“Those bands would have probably made the right kind of music anyway. There were plenty of great bands out there to pick up on when we were starting. We might have hurried the process along for some of the people in those bands.”

I have myself seen many bands describe how much they appreciated what Naked Raygun has done and how they were insured by NR. It occurred again on the evening of the Jawbreaker show, when Smoking Popes, the first band on the bill, gave a shout out to NR and Eli Caterer of Smoking Popes joined in for a couple of songs.

So of course, I felt compelled to ask Pezzati to discuss his influences and to recall some of the stand out moments in the band’s history of sharing the stage. “This is a great question. Our influences were: The Buzzcocks, Wire (first 2 albums), The Stranglers, Gang of Four, The Dead Boys, The Birthday Party and a few others. We never got to play with any of them. Shows that stand out for me are: The Undertones at the Aragon Ballroom in the mid 1980’s. Madness at the Park West in the 80’s. Johnny Thunders at some little hole in the wall where Walter Lure’s band was playing in NY,NY – he just showed and took over the show. The Birthday Party at Tut’s in Chicago in the 80’s, The Cramps and also The Psychedelic Furs both at Tut’s. Blurt at Hueys in Chicago. Gang of Four at the University of Chicago. Also Ian Hunter at the Park West with Mick Ronson on guitar.”

When it was announced that Naked Raygun would be opening for Jawbreaker, there were ripples of rumors that this show would mark the end of the band playing live. Pezzati is quick to dispel that rumor: “Well, we WILL play out live when our album comes out. Although no one seems to be in a hurry to finish it. And we may play on New Year’s Eve…this year.:”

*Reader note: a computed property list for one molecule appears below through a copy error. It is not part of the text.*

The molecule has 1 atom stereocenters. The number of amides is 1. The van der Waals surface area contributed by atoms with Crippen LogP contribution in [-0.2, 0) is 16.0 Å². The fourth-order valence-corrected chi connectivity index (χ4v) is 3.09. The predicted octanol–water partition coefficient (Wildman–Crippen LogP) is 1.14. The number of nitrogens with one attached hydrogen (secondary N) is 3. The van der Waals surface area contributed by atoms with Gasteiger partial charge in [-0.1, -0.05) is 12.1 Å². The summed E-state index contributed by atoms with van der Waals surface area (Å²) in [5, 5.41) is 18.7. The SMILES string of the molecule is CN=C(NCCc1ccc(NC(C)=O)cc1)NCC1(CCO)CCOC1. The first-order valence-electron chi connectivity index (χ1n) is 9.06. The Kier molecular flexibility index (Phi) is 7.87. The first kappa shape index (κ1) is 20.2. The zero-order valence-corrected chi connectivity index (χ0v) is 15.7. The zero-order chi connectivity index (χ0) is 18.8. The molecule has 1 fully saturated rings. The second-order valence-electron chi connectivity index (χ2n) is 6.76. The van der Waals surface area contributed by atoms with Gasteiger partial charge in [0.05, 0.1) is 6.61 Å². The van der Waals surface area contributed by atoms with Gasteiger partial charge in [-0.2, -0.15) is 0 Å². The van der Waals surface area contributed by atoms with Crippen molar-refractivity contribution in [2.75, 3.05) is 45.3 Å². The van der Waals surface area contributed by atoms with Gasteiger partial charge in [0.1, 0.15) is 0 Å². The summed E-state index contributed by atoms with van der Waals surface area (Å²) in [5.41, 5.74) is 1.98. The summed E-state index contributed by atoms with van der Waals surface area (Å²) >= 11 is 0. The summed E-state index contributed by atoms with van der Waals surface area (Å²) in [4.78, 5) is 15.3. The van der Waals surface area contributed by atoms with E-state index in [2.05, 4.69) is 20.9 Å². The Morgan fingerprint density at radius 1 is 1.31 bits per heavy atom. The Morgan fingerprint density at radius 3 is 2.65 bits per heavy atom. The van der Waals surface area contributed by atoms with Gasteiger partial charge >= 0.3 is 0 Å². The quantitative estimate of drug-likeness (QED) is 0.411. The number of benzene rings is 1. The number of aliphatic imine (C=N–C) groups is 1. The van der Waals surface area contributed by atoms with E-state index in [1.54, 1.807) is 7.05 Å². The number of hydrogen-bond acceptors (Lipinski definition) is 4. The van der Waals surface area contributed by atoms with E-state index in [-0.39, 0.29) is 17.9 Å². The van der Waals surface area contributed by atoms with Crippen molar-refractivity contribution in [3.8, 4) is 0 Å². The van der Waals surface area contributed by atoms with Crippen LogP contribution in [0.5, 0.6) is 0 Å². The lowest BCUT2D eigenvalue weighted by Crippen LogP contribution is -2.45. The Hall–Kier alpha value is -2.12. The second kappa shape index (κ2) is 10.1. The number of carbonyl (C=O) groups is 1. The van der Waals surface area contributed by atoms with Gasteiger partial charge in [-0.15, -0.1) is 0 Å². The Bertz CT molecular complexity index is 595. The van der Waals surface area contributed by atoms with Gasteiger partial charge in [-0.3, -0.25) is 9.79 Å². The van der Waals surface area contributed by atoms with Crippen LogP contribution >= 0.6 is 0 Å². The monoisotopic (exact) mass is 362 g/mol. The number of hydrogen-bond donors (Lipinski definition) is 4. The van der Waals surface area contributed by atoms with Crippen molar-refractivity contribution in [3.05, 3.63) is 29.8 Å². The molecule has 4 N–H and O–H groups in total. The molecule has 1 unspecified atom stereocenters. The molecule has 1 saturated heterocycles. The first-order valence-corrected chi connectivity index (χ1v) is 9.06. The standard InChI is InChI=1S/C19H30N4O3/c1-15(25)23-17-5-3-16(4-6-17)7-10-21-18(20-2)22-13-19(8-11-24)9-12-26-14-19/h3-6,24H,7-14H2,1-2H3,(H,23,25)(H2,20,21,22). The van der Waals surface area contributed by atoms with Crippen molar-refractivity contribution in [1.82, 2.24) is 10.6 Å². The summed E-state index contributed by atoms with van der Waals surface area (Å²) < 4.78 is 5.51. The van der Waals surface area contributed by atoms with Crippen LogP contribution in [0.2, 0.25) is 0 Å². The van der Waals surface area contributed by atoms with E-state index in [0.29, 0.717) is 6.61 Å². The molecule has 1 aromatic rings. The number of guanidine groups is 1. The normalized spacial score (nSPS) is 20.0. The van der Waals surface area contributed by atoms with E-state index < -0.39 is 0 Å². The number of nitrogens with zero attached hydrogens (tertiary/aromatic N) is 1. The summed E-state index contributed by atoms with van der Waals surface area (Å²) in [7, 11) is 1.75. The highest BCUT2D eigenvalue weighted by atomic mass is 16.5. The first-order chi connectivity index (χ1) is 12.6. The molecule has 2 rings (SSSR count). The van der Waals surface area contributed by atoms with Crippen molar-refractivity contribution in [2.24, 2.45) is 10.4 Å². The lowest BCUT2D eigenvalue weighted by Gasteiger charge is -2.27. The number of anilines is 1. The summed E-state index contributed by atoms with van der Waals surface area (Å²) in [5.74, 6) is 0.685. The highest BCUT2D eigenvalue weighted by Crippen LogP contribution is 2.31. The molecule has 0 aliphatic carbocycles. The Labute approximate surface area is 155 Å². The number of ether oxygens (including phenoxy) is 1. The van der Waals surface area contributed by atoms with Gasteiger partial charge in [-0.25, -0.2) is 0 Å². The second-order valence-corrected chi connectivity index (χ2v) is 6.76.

As with what seems to be most bands, the Naked Raygun’s lineup has changed over the course of its history of nearly four decades. I wondered how those changes affect the performances of songs that were first played by members no longer affiliated with the group. Pezzati: “Well every player, plays a little different, however we want the ‘new guy’ to play the songs as close to the recorded version as possible. There may be a slight difference. Hopefully it is an improvement to the original or we would have the part explained better to the player. For example…we have very few songs with any guitar solos. I hate guitar solos…but if you’re going to stick (one) into a song it should be brilliant and you (as a guitar player) should be able to regurgitate it up the same way every time the song is performed.”